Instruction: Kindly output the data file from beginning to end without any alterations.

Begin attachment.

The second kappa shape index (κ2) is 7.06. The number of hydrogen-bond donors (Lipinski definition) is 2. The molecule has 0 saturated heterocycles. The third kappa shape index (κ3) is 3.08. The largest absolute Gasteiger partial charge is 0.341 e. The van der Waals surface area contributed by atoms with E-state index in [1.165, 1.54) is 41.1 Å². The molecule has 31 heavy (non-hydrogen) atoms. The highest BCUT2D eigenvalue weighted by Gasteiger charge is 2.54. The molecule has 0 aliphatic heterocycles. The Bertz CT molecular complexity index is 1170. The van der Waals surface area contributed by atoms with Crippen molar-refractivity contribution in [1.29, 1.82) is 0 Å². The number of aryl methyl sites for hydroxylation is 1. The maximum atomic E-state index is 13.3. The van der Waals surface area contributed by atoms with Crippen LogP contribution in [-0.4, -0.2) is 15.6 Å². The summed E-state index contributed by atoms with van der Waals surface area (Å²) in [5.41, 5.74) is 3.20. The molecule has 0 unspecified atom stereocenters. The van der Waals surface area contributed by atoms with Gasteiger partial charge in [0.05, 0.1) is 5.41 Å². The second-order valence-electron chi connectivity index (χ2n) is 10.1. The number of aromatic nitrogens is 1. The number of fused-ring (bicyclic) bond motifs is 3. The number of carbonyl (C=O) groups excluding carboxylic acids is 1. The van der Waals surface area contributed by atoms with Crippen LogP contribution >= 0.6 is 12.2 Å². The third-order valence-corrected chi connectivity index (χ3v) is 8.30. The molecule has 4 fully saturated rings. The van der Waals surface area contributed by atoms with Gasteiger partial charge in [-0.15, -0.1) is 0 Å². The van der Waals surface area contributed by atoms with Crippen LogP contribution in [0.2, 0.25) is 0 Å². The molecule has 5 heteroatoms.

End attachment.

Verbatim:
The second kappa shape index (κ2) is 7.06. The number of hydrogen-bond donors (Lipinski definition) is 2. The molecule has 0 saturated heterocycles. The third kappa shape index (κ3) is 3.08. The largest absolute Gasteiger partial charge is 0.341 e. The van der Waals surface area contributed by atoms with E-state index in [1.165, 1.54) is 41.1 Å². The molecule has 31 heavy (non-hydrogen) atoms. The highest BCUT2D eigenvalue weighted by Gasteiger charge is 2.54. The molecule has 0 aliphatic heterocycles. The Bertz CT molecular complexity index is 1170. The van der Waals surface area contributed by atoms with Crippen molar-refractivity contribution in [1.29, 1.82) is 0 Å². The number of aryl methyl sites for hydroxylation is 1. The maximum atomic E-state index is 13.3. The van der Waals surface area contributed by atoms with Crippen LogP contribution in [-0.4, -0.2) is 15.6 Å². The summed E-state index contributed by atoms with van der Waals surface area (Å²) in [5.41, 5.74) is 3.20. The molecule has 0 unspecified atom stereocenters. The van der Waals surface area contributed by atoms with Gasteiger partial charge in [0.05, 0.1) is 5.41 Å². The second-order valence-electron chi connectivity index (χ2n) is 10.1. The number of aromatic nitrogens is 1. The number of fused-ring (bicyclic) bond motifs is 3. The number of carbonyl (C=O) groups excluding carboxylic acids is 1. The van der Waals surface area contributed by atoms with Crippen LogP contribution >= 0.6 is 12.2 Å². The third-order valence-corrected chi connectivity index (χ3v) is 8.30. The molecule has 4 fully saturated rings. The van der Waals surface area contributed by atoms with Gasteiger partial charge in [-0.15, -0.1) is 0 Å². The van der Waals surface area contributed by atoms with Crippen LogP contribution in [0.2, 0.25) is 0 Å². The molecule has 5 heteroatoms.